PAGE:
CMS Staffing Mandate Modified to Include LPNs in Limited Way, Still Marginalizes ‘Backbone’ of Nursing Home Workforce

The newly finalized minimum staffing standards by the Centers for Medicare & Medicaid Services (CMS) have ignited a significant debate among nursing home leaders regarding the inclusion and role of licensed practical nurses (LPNs).

The mandate, announced on April 22, 2024, establishes new comprehensive minimum nurse staffing requirements, aiming to enhance the quality of care in nursing facilities. However, the rule’s limited recognition of LPNs has sparked concerns about its feasibility and impact on resident care.

The new CMS rule mandates a total nurse staffing standard of 3.48 HPRD, including at least 0.55 HPRD of RN care and 2.45 HPRD of direct nurse aide care. The additional 0.48 HPRD can be met by any combination of nurse staff, including registered nurses (RNs), LPNs, or nurse aides. Furthermore, the rule requires an RN to be onsite 24 hours a day, seven days a week, to ensure the availability of skilled nursing care.


Jodi Eyigor, director of Nursing Home Quality Policy at LeadingAge, told Skilled Nursing News that while the association appreciates CMS providing flexibility in the final rule to include LPN hours in meeting the 3.48 total nurse staffing, LeadingAge had advocated for the agency to adjust the 0.55 RN HPRD to 0.55 “licensed nurse” HPRD.

“LPNs are an integral part of long-term care, providing hands-on, clinical care in collaboration with RNs and nurse aides,” Eyigor said. “Long-term care employs more LPNs than any other sector and LPNs are employed at higher rates than RNs in nursing homes. This rule marginalizes the contributions of LPNs in the long-term care workforce by focusing exclusively on RNs and nurse aides with no opportunity for substitution of LPNs.”

CMS has provided a staggered implementation timeframe and potential exemptions for facilities facing significant workforce challenges, particularly in rural areas. The agency will closely monitor the implementation to determine if any adjustments are necessary, though rural facilities are concerned about the feasibility of the requirements.


Despite the rule’s intentions to improve care quality, nursing home operators are concerned about the practicality of meeting these standards amid a workforce shortage. As the industry grapples with these new regulations, the debate over the role of LPNs continues.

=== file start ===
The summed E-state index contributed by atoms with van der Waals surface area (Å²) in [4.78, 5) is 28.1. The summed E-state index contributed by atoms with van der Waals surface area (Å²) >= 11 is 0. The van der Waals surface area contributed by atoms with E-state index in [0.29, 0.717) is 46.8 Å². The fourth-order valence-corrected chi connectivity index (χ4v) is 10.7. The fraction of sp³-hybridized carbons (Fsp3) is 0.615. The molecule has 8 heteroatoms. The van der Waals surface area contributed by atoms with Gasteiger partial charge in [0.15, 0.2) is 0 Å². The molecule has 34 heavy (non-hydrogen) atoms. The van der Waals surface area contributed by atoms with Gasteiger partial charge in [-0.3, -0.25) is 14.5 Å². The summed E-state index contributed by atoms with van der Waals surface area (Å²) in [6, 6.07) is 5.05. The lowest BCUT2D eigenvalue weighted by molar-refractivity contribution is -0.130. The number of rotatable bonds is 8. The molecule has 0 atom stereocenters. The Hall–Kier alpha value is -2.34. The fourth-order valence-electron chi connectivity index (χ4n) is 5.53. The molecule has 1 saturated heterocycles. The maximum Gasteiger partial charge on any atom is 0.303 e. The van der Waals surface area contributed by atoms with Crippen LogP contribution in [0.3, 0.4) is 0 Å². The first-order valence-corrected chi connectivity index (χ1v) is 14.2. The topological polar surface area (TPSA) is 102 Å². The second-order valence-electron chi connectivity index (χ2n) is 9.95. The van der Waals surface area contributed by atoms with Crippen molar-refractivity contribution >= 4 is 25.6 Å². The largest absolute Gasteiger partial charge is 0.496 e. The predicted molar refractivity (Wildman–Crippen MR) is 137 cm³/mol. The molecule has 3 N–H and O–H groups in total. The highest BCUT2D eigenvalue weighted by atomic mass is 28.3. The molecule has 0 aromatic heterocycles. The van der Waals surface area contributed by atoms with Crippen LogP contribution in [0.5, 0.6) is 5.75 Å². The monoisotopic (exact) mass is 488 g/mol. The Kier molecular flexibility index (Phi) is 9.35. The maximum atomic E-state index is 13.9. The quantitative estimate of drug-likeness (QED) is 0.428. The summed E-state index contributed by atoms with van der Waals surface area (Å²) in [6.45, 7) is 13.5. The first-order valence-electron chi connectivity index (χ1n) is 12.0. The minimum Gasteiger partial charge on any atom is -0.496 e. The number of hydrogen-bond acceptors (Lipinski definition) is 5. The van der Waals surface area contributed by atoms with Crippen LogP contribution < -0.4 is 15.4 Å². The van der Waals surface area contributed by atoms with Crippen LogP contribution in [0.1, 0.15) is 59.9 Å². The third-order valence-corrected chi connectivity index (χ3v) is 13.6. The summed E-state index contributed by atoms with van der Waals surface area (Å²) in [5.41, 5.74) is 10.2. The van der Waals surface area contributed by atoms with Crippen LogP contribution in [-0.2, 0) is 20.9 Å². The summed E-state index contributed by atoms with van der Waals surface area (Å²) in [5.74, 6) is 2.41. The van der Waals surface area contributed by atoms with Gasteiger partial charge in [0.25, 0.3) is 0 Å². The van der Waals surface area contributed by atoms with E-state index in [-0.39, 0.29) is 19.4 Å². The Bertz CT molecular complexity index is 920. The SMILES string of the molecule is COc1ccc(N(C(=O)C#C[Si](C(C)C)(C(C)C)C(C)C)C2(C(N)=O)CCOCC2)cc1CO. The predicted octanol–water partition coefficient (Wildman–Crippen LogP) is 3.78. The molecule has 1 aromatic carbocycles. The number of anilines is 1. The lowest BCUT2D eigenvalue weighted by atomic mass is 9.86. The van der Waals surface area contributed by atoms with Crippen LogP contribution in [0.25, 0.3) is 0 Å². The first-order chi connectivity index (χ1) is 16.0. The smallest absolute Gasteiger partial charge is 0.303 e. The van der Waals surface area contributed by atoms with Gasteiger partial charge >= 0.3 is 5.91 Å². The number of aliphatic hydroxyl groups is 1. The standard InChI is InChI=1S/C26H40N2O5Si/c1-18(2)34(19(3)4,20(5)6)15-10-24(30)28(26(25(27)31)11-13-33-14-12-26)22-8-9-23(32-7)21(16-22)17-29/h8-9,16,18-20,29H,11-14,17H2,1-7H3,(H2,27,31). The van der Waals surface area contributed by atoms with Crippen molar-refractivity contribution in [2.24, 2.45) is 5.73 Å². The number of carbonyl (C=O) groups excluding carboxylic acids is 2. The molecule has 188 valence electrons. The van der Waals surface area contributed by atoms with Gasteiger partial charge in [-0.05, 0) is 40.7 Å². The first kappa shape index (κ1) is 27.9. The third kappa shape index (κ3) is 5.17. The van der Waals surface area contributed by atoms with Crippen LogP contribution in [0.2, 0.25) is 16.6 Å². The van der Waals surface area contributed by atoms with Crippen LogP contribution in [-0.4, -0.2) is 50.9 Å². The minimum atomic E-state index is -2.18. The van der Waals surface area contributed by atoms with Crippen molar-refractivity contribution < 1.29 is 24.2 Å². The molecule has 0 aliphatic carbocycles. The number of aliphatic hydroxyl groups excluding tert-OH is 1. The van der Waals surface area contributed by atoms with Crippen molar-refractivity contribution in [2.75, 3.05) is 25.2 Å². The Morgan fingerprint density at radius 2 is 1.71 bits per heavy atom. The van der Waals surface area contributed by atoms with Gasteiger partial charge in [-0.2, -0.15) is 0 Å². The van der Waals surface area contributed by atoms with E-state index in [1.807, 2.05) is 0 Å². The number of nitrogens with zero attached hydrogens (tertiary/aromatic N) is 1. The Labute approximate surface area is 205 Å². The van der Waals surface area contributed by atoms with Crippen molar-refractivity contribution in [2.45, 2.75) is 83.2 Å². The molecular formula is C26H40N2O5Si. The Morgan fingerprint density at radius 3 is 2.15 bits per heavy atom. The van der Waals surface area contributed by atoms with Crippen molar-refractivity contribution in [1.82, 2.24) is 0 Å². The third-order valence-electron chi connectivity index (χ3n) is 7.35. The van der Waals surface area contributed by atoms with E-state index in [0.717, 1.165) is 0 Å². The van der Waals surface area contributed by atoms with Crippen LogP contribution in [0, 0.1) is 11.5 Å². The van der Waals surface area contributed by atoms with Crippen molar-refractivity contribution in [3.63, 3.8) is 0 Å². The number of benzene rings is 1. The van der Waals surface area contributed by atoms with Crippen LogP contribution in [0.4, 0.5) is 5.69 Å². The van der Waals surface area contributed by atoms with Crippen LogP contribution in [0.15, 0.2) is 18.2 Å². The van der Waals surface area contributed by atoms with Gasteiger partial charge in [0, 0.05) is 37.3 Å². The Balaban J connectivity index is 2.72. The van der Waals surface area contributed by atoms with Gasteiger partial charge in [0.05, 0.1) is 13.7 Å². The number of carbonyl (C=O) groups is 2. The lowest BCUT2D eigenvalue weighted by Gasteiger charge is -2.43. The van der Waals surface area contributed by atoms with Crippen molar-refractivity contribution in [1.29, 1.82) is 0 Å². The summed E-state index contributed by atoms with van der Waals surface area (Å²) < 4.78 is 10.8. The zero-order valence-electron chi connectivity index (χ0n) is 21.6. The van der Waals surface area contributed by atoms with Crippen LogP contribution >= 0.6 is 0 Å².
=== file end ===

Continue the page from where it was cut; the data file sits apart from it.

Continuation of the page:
Industry leaders voice concerns

Leah Klusch, Executive Director of The Alliance Training Center, voiced her concerns about the rule’s neglect of LPNs, which she said play a crucial role in skilled nursing facilities.

“The issue of not recognizing the value of licensed practical nurses in our staffing process is a big mistake,” Klusch said. “The numbers just don’t add up to me,” she continued, adding that many facilities will have difficulty meeting the staffing requirements given the current shortage of available nurses and caregivers.

David Grabowski, a professor of healthcare policy at Harvard Medical School, acknowledged the significance of the new staffing rule but criticized its oversight regarding LPNs.

“This new rule will establish a staffing floor to prevent dangerously low staffing levels,” he said, noting the positive impact on resident care. However, he expressed concern that the rule’s focus on RNs and certified nursing assistants (CNAs) might lead to a decreased use of LPNs, which could negatively affect care quality.

Impact on rural and local facilities

In Nebraska, where the LPN workforce is particularly robust, Jalene Carpenter, CEO of the Nebraska Healthcare Association, said she foresees challenges for facilities.

“LPNs really are the backbone of a lot of our facilities,” she said.

She said that while LPNs are counted in the overall staffing hours, they are not included in specific categories for RNs and CNAs, making it difficult for providers to meet the new requirements. Carpenter added that the primary concern for providers is the mandate for a 24/7 RN presence, which could be catastrophic for many facilities.

“I’ve heard organizations are already looking at trying to only hire RNs moving forward,” she said. That’s going to be difficult as well.”

The American Health Care Association (AHCA) has also been vocal about the essential role of LPNs in the long-term care workforce.

“LPNs are a critical part of the nursing home workforce, making up 13% of the total workforce,” Holly Harmon, AHCA’s senior VP of Quality, Regulatory, and Clinical Services, told Skilled Nursing News.

Like RNs, LPNs are licensed nurses with the ability to provide high quality skilled care to seniors, Harmon said, adding that despite LPNs having long been part of the 24-hour licensed nursing services that nursing homes have provided, the final rule ignores their contributions as licensed nurses.

She criticized the rule for not allowing LPNs to be counted with their fellow RNs, undermining recruitment and retention efforts.

“The federal government discounting the value and role of LPNs undermines critical recruitment and retention efforts by nursing homes who are working diligently to build their nursing workforce,” she said.

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